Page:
prostitutes with mesmerizing images: a woman standing in a door frame
her fate juxtaposed with farmers cultivating the fields. The images
poignant plea for survival, both of the exiled women and the tormented
Laurie Maund introduced the
Laurie and Hseng Noung
conducted the question and answer session after the film. Such was the
in the film’s content, and the size of the audience, that the
answer session had to be brought to a close just before 10
continued over drinks in the Alliance Cafeteria.
— Andrea Alsberg,
"Sacrifice offers a view of the terrible odds faced by women
into poverty where the only commodity for sale are their bodies. These
complicated stories that get beneath tabloid headlines to capture, with
visual invention, the dignity and damaged nobility of young Burmese
The lives of these women are revealed to be the stuff of fairy
tale…the magic goes bad and the witch, the ogre, and the monster
win the day
chilling view of sexual exploitation…one we have never seen
— B. Ruby Rich, San
"Compelling interviews and beautiful photography create a complex
of economic conditions in Burma, and the impact this has on families,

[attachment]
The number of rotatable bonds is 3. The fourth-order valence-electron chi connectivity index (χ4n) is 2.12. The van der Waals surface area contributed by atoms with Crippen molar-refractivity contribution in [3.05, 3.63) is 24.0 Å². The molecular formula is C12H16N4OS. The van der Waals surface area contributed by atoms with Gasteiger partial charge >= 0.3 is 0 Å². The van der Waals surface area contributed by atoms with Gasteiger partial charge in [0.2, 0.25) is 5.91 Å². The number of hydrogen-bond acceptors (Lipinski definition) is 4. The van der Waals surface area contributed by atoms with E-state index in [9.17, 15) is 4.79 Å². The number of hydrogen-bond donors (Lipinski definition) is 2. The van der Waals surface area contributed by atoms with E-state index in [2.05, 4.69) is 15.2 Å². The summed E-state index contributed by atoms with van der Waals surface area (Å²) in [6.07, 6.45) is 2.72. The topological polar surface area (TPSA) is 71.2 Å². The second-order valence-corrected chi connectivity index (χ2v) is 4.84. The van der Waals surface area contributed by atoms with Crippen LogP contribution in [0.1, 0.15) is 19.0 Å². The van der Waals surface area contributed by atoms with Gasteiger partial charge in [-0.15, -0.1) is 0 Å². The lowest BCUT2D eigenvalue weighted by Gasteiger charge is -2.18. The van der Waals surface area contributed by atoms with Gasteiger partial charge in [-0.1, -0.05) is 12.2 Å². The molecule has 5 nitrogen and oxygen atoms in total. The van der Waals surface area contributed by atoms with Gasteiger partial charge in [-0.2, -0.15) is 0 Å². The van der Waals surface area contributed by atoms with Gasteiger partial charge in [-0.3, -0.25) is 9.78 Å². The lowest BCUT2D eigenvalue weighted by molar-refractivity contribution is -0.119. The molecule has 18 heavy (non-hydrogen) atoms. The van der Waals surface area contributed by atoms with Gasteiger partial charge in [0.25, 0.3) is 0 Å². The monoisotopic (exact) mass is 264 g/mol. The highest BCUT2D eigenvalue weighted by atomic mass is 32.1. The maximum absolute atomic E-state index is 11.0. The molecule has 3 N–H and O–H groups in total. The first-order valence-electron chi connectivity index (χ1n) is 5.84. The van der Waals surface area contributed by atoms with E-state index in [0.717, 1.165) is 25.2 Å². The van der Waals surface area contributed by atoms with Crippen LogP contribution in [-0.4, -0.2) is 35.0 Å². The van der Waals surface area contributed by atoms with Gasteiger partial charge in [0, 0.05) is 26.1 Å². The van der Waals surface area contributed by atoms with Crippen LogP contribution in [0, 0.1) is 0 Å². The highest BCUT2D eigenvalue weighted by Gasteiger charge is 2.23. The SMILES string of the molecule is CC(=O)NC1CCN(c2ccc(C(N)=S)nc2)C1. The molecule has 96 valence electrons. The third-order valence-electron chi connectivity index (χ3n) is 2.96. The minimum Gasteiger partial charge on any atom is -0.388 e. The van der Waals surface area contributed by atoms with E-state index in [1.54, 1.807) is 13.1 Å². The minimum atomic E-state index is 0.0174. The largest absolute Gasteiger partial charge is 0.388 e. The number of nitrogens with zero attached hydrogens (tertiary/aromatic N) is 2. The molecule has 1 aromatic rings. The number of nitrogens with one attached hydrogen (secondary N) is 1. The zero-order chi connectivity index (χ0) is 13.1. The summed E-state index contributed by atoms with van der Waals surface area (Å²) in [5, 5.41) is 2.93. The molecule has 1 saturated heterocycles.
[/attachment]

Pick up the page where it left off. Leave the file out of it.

villages and the young women themselves."
— San Francisco
" Unflinching in its account of abuse and corruption, SACRIFICE
derives much of its power from the testimonies of four girls, who speak
directly to viewers with a painful directness beyond their young years.
demonstrates an exceptional ability for conveying the complex facts and
emotional upheaval of globally relevant true stories. In the sobering
poetic Sacrifice, Bruno presents the terribly moving
accounts of four young girls from Burma
who were virtually kidnapped from their homes and forced into a life of
prostitution in Thailand.
As with all her films, Bruno approaches difficult issues with the
uncovering hard truths and giving voice to people who are too often
marginalized or misrepresented by mainstream media."
— Steven Jenkins,
"Sacrifice illuminates a difficult subject of major social
consequence with integrity and objective attachment. Told with delicate
simplicity, Sacrifice paints a picture of an unfamiliar reality
by turns, unbelievably ugly and startlingly beautiful. The
eloquent words of the girls lead viewers into a society whose mores are
completely alien to our own."